Maturation of DN thymocytes ordinarily requires assembly of the pre-TCR complex (6), which is composed of the CD3 chains, the pTα polypeptide, and the TCR-β chain (5, 7, 10–12). Although the CD4/class II interaction in our transgenic animals mimics pre-TCR signaling in Rag2−/− thymocytes (in the absence of a TCR-β chain), it remained plausible that other pre-TCR components, notably the CD3 polypeptides, might be necessary to permit delivery of an Lck-derived signal. To investigate the signaling requirements in this system, we introduced the CD4 transgene into a CD3ε−/− background. As in Rag2−/− mice, thymocytes of CD3ε−/− mice do not mature beyond the DN stage (11). These thymocytes also contain greatly reduced levels of the CD3γ and CD3δ transcripts, an effect ascribed to the presence of the neomycin phosphotransferase cassette within the closely integrated CD3γδε gene cluster (11). Despite high-level expression of the CD4 transgene in CD3ε−/− thymocytes, no appreciable induction of maturation was observed (Fig. 5). We conclude that although CD4 expression can substitute for the TCR-β chain in promoting thymocyte development, this effect requires expression of CD3 polypeptides.
Experiments in genetically manipulated mice support a generally accepted model for pre-TCR function in which productive rearrangement of a TCR-β chain in immature DN thymocytes leads to formation of a functional preTCR complex composed of the TCR-β chain, the nonpolymorphic pTα-chain, and CD3 signaling molecules. Formation of the pre-TCR complex subsequently results in the activation of p56lck, leading to both proliferation and maturation to the DP stage of thymocyte development (6, 10, 37). As Lck is a pivotal component of the TCR signaling apparatus (19), it might be expected to function similarly in pre-TCR and mature TCR signaling.
Animals lacking either of the recombinase activating genes (Rag1 and Rag2) have provided a convenient experimental platform for identifying signaling components that regulate early thymocyte maturation (26, 38). For example, the introduction of transgenes encoding a functional TCR-β chain, or an activated version of p56lck (7, 17), into Rag−/− mice stimulates maturation of DN thymocytes. In addition, some functional pre-TCR components are expressed at the cell surface on Rag−/− thymocytes, because treatment of these cells with anti-CD3ε can induce both thymocyte proliferation and differentiation (35) in an Lck-dependent manner. However, CD3ε treatment almost certainly activates several signaling pathways, including some that may not involve p56lck. Interestingly, a chimeric transgene encoding an IL-2 receptor α chain (CD25) extracellular domain linked to intracellular sequences derived from CD3ε or the ζ chain can also stimulate pre-T cell development when cross-linked with anti-CD25 antibodies in vivo (39). This experiment, analogous to those performed using cultured T cell lines, further reinforces the view that preTCR signal transduction involves similar biochemical mechanisms to those that mediate TCR signaling in mature T cells.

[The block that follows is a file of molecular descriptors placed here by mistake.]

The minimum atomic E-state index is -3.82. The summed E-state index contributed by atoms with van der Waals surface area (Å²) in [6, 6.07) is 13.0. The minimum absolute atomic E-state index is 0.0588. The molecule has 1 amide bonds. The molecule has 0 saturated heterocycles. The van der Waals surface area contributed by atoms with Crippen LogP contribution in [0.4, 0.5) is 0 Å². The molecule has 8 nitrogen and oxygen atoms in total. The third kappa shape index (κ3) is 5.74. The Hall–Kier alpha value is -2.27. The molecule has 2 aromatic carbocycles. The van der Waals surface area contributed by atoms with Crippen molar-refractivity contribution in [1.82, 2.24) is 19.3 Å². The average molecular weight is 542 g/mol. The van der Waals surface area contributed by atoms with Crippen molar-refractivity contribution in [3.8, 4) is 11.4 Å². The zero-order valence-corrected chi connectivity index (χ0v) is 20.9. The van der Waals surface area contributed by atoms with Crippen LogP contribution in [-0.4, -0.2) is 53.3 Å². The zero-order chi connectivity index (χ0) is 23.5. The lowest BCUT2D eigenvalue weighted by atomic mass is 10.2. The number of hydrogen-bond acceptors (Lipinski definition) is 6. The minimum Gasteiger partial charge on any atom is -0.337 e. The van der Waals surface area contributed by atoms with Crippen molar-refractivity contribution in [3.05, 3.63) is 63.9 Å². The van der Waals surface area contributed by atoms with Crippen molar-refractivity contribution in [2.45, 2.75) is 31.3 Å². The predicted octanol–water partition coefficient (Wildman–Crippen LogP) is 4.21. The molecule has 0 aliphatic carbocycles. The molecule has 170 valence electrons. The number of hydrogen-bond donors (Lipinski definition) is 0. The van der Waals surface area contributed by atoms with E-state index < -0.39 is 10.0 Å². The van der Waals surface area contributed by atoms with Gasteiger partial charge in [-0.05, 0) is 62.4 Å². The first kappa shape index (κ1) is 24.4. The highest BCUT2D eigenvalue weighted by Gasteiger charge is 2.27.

By expressing CD4 in the DN thymocytes of Rag2−/− mice, we sought to develop a system wherein a defined, extracellularly-imposed signal would stimulate thymocyte maturation through activation of p56lck. The remarkable changes provoked by CD4 expression—an increase in cell number, activation of the CD8 gene, extinction of CD25 synthesis, and a decrease in cell size—mimic those changes imposed after pre-TCR stimulation. Propagation of these effects requires sequences in the CD4 cytoplasmic domain known to couple CD4 to p56lck, as well as the expression of MHC class II molecules and CD3 proteins. As murine T-lineage progenitors do not themselves express significant levels of MHC class II molecules (33, 34), these results demonstrate that CD4 can couple to endogenous Lck in such a way that interaction with an extracellular ligand, in this case class II molecules, stimulates changes in gene expression.
Numerous previous studies have documented the ability of the CD4 coreceptor to behave as a ligand for MHC class II molecules and to augment the response of class II– restricted T cells to appropriate antigen-presenting cells. Though the ability of CD4 to associate physically with Lck (18) and to stimulate Lck activity when experimentally oligomerized (21, 22) has long been recognized, the mechanism by which CD4 functions in cell signaling remains unclear. For example, in T cell hybridomas known to require CD4 for antigen recognition, a chimeric CD4 protein covalently linked to a catalytically inactive Lck molecule proved equipotent to wild-type CD4 (40). This result was observed even when the kinase domain of Lck was deleted entirely. Similarly, a tailless CD4 transgene (a construct identical to the CD4Δ construct which we have employed) was capable of directing substantial maturation of class II– restricted cells from the DP to the SP stage (41). These observations prompted the development of models in which Lck might act to regulate CD4 adhesion in a kinase-independent manner, rather than to deliver CD4-derived signals through tyrosine phosphate transfer (19).